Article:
The chances are that we all know somebody who has been affected by a mental health crisis, and the harsh reality is that many of us are susceptible to bouts of anxiety and depression during difficult periods of our lives.
Constituents have reached out to me concerned about whether our mental health services are getting the support they need from both local and national government – especially at a time when mental health issues are increasing year on year, particularly in younger generations. I share their concerns.
The current situation can only be described as a nationwide mental health crisis. According to the Association of Child Psychotherapists, we are walking into a ‘silent catastrophe’ – and I am inclined to agree. According to NHS figures, more young people are being treated for their mental health than ever before. Despite this, the number of hospital beds actually available to mental health patients has fallen by 30% over the last nine years.
Although the government has previously promised “parity of esteem” between mental and physical health, the reality is anything but. Mental health services are being forced to scrimp and save when they are needed now more than ever. Locally, the situation is also troubling. The Cambridgeshire and Peterborough Clinical Commissioning Group (CCG) is one of the lowest-funded services per head in the country. It is therefore not surprising that young people in our region have had to wait longer than the national average for mental health referrals. To me, at a time when this crisis is reaching epidemic levels, this is completely unacceptable.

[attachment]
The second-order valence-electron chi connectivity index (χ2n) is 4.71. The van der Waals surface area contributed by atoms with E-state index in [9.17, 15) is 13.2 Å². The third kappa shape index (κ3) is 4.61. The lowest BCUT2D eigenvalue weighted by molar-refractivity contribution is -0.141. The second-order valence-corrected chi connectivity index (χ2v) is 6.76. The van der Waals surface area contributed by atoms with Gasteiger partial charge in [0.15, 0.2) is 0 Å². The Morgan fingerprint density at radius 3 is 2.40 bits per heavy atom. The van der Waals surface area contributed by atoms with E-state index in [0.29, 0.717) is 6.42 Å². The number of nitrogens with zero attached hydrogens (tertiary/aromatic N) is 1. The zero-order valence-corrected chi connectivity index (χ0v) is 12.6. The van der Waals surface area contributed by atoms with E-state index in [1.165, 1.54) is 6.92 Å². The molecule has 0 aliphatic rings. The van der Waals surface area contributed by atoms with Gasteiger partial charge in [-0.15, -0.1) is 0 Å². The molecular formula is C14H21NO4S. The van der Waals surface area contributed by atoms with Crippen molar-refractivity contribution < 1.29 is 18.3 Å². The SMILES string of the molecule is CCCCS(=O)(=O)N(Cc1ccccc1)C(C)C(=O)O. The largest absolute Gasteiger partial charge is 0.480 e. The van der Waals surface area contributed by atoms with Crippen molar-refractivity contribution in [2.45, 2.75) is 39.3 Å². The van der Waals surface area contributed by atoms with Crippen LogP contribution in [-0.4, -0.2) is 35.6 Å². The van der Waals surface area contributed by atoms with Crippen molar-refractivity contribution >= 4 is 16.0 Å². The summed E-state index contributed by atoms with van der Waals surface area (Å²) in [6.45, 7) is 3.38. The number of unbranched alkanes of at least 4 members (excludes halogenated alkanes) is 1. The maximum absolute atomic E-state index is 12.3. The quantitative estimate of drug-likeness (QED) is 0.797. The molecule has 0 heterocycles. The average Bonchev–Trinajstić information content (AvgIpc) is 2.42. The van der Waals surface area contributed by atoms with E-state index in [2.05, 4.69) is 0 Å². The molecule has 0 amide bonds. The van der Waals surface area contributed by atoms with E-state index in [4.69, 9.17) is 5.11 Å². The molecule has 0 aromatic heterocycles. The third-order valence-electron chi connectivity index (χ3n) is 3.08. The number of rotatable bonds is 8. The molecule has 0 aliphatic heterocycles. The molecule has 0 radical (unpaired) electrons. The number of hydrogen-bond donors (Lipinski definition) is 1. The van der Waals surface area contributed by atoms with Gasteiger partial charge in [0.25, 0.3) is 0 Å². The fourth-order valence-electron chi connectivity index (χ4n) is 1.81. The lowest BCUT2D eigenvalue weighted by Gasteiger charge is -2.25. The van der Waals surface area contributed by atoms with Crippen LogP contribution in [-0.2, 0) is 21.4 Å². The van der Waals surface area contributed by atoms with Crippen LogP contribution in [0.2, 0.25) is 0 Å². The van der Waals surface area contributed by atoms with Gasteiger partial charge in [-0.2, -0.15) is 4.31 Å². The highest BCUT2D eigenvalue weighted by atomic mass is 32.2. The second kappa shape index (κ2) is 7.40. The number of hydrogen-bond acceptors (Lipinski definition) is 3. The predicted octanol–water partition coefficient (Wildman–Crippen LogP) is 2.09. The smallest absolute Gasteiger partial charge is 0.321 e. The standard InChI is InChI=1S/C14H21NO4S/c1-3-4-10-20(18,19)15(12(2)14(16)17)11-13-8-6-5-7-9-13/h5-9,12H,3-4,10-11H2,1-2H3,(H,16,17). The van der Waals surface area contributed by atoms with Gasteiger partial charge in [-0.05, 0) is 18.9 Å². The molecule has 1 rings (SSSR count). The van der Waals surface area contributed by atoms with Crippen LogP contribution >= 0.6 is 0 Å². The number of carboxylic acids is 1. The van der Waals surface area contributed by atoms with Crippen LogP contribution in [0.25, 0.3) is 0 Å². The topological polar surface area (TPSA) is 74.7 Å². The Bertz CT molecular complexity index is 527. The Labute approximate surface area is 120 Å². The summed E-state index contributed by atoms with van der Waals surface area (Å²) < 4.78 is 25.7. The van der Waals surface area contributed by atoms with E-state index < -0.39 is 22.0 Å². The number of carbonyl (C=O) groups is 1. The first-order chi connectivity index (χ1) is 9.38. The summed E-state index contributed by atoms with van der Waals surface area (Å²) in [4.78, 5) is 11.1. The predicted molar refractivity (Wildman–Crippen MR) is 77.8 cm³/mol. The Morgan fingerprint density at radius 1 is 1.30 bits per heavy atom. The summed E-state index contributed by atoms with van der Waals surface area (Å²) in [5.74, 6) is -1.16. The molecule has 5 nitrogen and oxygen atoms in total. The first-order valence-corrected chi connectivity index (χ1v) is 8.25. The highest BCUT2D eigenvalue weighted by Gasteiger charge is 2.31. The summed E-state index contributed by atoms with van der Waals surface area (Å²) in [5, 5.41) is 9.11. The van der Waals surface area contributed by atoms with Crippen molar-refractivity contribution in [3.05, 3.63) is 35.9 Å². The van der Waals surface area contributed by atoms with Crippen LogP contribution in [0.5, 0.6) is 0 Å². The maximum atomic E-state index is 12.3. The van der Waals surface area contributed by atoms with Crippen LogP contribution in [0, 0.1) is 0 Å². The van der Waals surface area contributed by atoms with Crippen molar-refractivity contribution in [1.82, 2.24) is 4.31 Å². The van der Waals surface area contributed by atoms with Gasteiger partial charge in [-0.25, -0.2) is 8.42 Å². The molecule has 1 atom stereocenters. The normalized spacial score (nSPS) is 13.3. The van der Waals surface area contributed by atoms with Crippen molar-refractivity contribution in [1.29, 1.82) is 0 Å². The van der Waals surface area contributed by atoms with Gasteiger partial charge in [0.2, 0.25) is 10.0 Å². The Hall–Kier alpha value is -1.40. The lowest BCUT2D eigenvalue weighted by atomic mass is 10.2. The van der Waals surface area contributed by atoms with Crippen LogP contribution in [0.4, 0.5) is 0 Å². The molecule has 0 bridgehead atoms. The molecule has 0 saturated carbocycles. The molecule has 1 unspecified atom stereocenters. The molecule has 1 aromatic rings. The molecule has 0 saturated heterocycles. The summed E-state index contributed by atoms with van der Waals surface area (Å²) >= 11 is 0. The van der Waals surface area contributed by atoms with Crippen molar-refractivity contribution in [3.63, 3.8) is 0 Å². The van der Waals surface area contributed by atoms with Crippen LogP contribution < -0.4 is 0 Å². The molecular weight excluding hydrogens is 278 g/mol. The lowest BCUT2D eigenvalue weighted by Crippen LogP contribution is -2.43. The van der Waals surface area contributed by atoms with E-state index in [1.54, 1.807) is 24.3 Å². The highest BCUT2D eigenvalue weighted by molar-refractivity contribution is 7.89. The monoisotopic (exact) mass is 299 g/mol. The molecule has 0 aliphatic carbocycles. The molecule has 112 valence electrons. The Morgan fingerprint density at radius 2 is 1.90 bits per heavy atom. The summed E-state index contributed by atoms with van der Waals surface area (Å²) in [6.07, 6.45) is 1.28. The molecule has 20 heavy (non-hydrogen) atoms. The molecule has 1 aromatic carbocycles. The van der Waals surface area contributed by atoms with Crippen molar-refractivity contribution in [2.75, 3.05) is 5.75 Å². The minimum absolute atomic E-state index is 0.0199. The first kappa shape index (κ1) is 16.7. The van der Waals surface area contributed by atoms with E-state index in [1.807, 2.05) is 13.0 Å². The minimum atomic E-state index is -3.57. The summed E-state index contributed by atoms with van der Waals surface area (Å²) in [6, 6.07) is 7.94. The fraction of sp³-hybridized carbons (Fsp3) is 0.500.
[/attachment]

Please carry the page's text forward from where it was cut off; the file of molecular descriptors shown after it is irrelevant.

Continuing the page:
Services are consistently being overworked and underfunded despite an urgent need for more support and resources from the government.
For one of the most unaddressed crises this country has faced, it is simply staggering how little notice is being taken of the struggles both staff and patients are facing.
There is an urgent need for both short and long-term solutions. Additional funding must be ring-fenced for mental health services so they can expand their operations. This will allow for more beds and nurses for mental health patients, and accessible early intervention programmes for young people who do not know where to turn.
We must also look at the bigger picture. The government’s current economic agenda is creating a society that is more precarious and stressful than ever before.
An increase in protected funding and early intervention programmes is essential if we are to combat this growing problem. However, if we want to reverse the damage, it is clear there’s a need to rethink some of the political choices that are causing it.